Soulless is the first of Gail Carriger's Alexia Tarabotti novels, and is described as "A novel of vampires, werewolves and parasols". In Carriger's Steampunk Victorian London, vampires, werewolves and ghosts live fully integrated in society, and is one of the things that have helped make the British Empire so very great. Queen Victoria has both a vampire and a werewolf advisor; vampires dictate popular fashion and werewolves help control the armed forces.
Carriger's heroine is the outspoken, independent-minded spinster Miss Alexia Tarabotti. She has the misfortune of having a father who was not only Italian, but is now dead. Her silly mother has remarried, and Alexia has to suffer the opinions of her and her frivolous and blonde younger sisters. As well as being in possession of a Roman nose, unruly dark hair and a skintone rather more tan than is considered fashionable (especially with vampires deciding what is truly chiq), Alexia's chief legacy from her dead father is her lack of a soul. She is a preternatural, a creature who can cancel out the powers of all the supernaturals in society. If she touches a vampire, their fangs retract and they lose their superhuman stength. She can even turn a werewolf entirely human, even during a full moon.
Because of her unusual powers, the Bureau of Unnatural Registry (or BUR as it's generally referred to in the book) has kept a close eye on Alexia since she was a young girl. The head of the BUR, Lord Connal Maccon, the Earl of Woolsey and alpha of the London pack of werewolves is not amused when he finds Alexia next to a dead vampire at ball. The fact that Alexia accidentally killed the vampire in self-defence, after the poorly-dressed and uncouth creature tried to kill her in the library, does not seem to make him any happier. Lord Maccon and Miss Tarabotti have clearly have frequent run-ins and disagreements over the years, ever since "the hedgehog incident" a few years back. Yet neither can help but be slightly pleased when they keep being thrown together in the course of the investigation of the strangely behaved vampire and the events that follow its demise.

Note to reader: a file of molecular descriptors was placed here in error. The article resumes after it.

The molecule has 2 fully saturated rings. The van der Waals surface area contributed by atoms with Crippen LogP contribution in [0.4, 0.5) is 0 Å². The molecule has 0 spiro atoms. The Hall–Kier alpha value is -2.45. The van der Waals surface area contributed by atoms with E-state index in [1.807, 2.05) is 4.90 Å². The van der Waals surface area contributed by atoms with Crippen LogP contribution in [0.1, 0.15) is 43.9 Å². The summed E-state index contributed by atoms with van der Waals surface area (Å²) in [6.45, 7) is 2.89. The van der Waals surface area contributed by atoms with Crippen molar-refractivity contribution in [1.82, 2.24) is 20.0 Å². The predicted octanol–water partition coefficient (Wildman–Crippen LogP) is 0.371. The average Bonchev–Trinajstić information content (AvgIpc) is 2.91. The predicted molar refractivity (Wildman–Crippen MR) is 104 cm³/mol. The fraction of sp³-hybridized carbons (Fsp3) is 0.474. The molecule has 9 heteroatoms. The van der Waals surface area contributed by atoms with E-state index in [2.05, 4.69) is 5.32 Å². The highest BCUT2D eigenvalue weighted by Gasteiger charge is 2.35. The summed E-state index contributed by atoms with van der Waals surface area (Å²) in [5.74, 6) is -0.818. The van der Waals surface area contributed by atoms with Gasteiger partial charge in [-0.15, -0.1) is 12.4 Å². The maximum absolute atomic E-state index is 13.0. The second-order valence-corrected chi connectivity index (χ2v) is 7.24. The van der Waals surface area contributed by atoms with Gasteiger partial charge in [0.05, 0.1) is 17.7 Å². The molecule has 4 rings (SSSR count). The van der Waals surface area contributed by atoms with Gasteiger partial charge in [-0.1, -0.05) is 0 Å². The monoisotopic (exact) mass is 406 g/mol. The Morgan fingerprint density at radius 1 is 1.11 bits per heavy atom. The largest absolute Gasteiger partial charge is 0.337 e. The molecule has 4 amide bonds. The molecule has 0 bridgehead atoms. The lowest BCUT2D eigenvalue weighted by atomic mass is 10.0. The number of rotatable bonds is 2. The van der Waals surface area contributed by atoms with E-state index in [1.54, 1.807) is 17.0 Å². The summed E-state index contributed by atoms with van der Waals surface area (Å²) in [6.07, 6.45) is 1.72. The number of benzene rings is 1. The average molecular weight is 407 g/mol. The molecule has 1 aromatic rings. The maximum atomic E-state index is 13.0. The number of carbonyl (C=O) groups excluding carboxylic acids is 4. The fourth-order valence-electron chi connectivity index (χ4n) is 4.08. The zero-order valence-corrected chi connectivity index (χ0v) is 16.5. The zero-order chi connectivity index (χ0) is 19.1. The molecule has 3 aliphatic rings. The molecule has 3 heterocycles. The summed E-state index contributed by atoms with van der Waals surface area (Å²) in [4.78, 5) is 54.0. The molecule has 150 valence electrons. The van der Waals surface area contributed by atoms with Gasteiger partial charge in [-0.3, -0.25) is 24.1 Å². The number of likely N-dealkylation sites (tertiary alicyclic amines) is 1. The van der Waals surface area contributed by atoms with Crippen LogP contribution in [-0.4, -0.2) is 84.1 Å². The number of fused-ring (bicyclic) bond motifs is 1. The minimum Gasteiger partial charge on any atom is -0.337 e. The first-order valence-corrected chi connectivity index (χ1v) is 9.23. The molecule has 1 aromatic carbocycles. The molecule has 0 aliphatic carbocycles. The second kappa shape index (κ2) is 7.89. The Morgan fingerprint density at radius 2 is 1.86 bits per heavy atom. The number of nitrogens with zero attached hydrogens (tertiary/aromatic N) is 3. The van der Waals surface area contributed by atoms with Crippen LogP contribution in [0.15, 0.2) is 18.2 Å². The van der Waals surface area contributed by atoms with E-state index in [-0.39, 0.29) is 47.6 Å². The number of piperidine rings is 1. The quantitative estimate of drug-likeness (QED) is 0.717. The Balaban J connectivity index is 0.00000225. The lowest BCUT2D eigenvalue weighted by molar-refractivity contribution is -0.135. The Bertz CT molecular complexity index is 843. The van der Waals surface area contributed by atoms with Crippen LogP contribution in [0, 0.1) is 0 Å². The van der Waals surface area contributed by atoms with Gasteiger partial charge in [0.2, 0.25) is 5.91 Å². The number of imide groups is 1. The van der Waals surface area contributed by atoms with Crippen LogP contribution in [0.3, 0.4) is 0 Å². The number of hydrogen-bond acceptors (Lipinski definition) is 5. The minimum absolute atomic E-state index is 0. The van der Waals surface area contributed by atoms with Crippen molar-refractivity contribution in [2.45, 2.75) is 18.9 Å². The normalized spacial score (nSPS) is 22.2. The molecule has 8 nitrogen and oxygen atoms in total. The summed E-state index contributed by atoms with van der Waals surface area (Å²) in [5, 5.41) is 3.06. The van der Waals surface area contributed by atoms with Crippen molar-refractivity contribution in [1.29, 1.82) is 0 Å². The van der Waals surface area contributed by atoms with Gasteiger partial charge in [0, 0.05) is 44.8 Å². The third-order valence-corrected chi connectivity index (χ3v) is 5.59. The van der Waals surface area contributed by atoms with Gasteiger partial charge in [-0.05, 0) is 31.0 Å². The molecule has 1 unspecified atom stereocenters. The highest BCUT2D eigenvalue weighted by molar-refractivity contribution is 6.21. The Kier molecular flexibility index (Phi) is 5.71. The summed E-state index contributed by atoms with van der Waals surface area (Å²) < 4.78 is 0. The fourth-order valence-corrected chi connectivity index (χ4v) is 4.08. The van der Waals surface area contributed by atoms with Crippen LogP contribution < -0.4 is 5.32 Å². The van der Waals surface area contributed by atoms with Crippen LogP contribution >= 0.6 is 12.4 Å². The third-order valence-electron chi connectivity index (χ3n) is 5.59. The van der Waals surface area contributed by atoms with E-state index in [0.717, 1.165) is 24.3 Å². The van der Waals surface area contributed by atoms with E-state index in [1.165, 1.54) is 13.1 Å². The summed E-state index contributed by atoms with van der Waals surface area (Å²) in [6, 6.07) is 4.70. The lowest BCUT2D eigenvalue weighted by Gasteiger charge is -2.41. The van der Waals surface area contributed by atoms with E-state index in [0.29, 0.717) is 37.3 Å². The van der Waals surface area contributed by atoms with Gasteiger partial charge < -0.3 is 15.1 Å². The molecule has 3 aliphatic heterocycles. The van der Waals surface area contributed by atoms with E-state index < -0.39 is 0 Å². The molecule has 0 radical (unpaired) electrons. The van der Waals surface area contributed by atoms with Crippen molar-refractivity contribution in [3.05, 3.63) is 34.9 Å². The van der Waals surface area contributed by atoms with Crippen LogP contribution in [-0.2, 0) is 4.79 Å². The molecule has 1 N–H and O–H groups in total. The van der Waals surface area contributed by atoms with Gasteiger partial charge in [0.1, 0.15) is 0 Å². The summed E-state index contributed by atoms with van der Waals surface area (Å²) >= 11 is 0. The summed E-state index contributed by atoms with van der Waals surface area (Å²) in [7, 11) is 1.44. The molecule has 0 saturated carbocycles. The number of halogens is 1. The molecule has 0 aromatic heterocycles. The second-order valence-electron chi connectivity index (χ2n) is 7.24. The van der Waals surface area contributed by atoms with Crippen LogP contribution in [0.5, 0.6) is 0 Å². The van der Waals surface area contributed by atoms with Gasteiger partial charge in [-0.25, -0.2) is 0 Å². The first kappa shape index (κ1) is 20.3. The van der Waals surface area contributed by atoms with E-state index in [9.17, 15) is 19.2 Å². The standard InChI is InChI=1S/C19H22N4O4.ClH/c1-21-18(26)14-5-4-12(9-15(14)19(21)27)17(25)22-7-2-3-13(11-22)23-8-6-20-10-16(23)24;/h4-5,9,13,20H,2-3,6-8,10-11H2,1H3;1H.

Soulless, if one must classify it, is a Steampunk paranormal romance, written in a wry and witty style, reminiscent of P.G Wodehouse and Jane Austen - both of whom Carriger admits to admiring. Occasionally, Carriger would use a more modern or informal turn of phrase, which I found a bit distracting and annoying, but the book as a whole was very amusing, and the dialogue in the book (not just that between Alexia and Lord Maccon) sparkles. Alexia is a very formidable and capable heroine, and I am already looking forward to reading her and the Earl of Woolsey's continued adventures in Changeless, which is released early next year.